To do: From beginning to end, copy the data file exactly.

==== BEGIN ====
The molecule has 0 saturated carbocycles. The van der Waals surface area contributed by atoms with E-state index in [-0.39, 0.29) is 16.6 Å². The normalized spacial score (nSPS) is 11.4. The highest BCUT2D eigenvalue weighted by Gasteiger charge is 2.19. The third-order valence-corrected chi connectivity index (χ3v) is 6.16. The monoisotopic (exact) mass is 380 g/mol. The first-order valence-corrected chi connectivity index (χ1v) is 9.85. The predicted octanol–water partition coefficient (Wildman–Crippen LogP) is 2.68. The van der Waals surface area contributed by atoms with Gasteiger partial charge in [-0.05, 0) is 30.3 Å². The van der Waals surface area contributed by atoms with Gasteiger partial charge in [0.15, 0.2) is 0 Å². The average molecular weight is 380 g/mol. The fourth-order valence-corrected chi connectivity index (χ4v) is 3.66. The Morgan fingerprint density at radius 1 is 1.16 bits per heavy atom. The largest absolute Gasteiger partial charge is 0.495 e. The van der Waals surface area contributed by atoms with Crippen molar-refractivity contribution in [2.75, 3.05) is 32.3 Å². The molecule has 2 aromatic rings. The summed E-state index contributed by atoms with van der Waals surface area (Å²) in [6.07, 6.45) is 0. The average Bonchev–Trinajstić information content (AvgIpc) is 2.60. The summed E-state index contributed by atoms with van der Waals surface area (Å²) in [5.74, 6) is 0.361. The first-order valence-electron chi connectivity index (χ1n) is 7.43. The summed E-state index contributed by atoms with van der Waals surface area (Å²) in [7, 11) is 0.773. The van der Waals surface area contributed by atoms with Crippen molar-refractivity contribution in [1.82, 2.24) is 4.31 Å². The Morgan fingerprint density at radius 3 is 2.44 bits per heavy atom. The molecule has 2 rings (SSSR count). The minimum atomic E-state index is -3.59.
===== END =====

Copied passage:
The molecule has 0 saturated carbocycles. The van der Waals surface area contributed by atoms with E-state index in [-0.39, 0.29) is 16.6 Å². The normalized spacial score (nSPS) is 11.4. The highest BCUT2D eigenvalue weighted by Gasteiger charge is 2.19. The third-order valence-corrected chi connectivity index (χ3v) is 6.16. The monoisotopic (exact) mass is 380 g/mol. The first-order valence-corrected chi connectivity index (χ1v) is 9.85. The predicted octanol–water partition coefficient (Wildman–Crippen LogP) is 2.68. The van der Waals surface area contributed by atoms with Gasteiger partial charge in [-0.05, 0) is 30.3 Å². The van der Waals surface area contributed by atoms with Gasteiger partial charge in [0.15, 0.2) is 0 Å². The average molecular weight is 380 g/mol. The fourth-order valence-corrected chi connectivity index (χ4v) is 3.66. The Morgan fingerprint density at radius 1 is 1.16 bits per heavy atom. The largest absolute Gasteiger partial charge is 0.495 e. The van der Waals surface area contributed by atoms with Crippen molar-refractivity contribution in [2.75, 3.05) is 32.3 Å². The molecule has 2 aromatic rings. The summed E-state index contributed by atoms with van der Waals surface area (Å²) in [6.07, 6.45) is 0. The average Bonchev–Trinajstić information content (AvgIpc) is 2.60. The summed E-state index contributed by atoms with van der Waals surface area (Å²) in [5.74, 6) is 0.361. The first-order valence-electron chi connectivity index (χ1n) is 7.43. The summed E-state index contributed by atoms with van der Waals surface area (Å²) in [7, 11) is 0.773. The van der Waals surface area contributed by atoms with Crippen molar-refractivity contribution in [1.82, 2.24) is 4.31 Å². The Morgan fingerprint density at radius 3 is 2.44 bits per heavy atom. The molecule has 2 rings (SSSR count). The minimum atomic E-state index is -3.59.